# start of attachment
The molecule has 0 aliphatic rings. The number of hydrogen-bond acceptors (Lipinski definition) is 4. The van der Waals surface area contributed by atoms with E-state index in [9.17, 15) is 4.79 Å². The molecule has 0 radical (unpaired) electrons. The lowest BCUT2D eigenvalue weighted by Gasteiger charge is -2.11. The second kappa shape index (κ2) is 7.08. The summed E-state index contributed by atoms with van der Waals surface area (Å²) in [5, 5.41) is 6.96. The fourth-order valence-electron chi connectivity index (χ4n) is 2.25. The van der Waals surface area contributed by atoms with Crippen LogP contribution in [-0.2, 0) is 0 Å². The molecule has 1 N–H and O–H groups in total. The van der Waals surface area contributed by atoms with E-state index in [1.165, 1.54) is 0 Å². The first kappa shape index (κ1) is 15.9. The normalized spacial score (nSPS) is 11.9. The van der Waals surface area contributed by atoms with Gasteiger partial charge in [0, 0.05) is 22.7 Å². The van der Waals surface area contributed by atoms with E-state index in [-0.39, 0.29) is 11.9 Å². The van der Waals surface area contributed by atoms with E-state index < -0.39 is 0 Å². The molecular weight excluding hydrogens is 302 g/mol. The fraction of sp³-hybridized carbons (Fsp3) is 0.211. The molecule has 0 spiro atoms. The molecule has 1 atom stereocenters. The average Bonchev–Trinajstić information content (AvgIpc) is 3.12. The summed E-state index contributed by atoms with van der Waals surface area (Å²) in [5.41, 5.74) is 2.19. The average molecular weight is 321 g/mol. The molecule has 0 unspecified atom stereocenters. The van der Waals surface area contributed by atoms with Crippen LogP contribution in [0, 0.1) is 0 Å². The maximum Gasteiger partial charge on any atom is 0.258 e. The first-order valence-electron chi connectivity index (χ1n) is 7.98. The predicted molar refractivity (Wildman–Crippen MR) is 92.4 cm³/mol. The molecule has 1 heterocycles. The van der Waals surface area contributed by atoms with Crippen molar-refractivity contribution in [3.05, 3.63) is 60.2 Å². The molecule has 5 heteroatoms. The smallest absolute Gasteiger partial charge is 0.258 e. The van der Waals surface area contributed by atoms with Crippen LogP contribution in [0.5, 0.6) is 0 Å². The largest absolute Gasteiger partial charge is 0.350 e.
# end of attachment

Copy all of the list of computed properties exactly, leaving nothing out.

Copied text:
The molecule has 0 aliphatic rings. The number of hydrogen-bond acceptors (Lipinski definition) is 4. The van der Waals surface area contributed by atoms with E-state index in [9.17, 15) is 4.79 Å². The molecule has 0 radical (unpaired) electrons. The lowest BCUT2D eigenvalue weighted by Gasteiger charge is -2.11. The second kappa shape index (κ2) is 7.08. The summed E-state index contributed by atoms with van der Waals surface area (Å²) in [5, 5.41) is 6.96. The fourth-order valence-electron chi connectivity index (χ4n) is 2.25. The van der Waals surface area contributed by atoms with Crippen LogP contribution in [-0.2, 0) is 0 Å². The molecule has 1 N–H and O–H groups in total. The van der Waals surface area contributed by atoms with E-state index in [1.165, 1.54) is 0 Å². The first kappa shape index (κ1) is 15.9. The normalized spacial score (nSPS) is 11.9. The van der Waals surface area contributed by atoms with Gasteiger partial charge in [0, 0.05) is 22.7 Å². The van der Waals surface area contributed by atoms with E-state index in [-0.39, 0.29) is 11.9 Å². The van der Waals surface area contributed by atoms with E-state index < -0.39 is 0 Å². The molecular weight excluding hydrogens is 302 g/mol. The fraction of sp³-hybridized carbons (Fsp3) is 0.211. The molecule has 0 spiro atoms. The molecule has 1 atom stereocenters. The average Bonchev–Trinajstić information content (AvgIpc) is 3.12. The summed E-state index contributed by atoms with van der Waals surface area (Å²) in [5.41, 5.74) is 2.19. The average molecular weight is 321 g/mol. The molecule has 0 unspecified atom stereocenters. The van der Waals surface area contributed by atoms with Crippen LogP contribution in [0, 0.1) is 0 Å². The maximum Gasteiger partial charge on any atom is 0.258 e. The first-order valence-electron chi connectivity index (χ1n) is 7.98. The predicted molar refractivity (Wildman–Crippen MR) is 92.4 cm³/mol. The molecule has 1 heterocycles. The van der Waals surface area contributed by atoms with Crippen molar-refractivity contribution in [3.05, 3.63) is 60.2 Å². The molecule has 5 heteroatoms. The smallest absolute Gasteiger partial charge is 0.258 e. The van der Waals surface area contributed by atoms with Crippen LogP contribution in [0.5, 0.6) is 0 Å². The largest absolute Gasteiger partial charge is 0.350 e.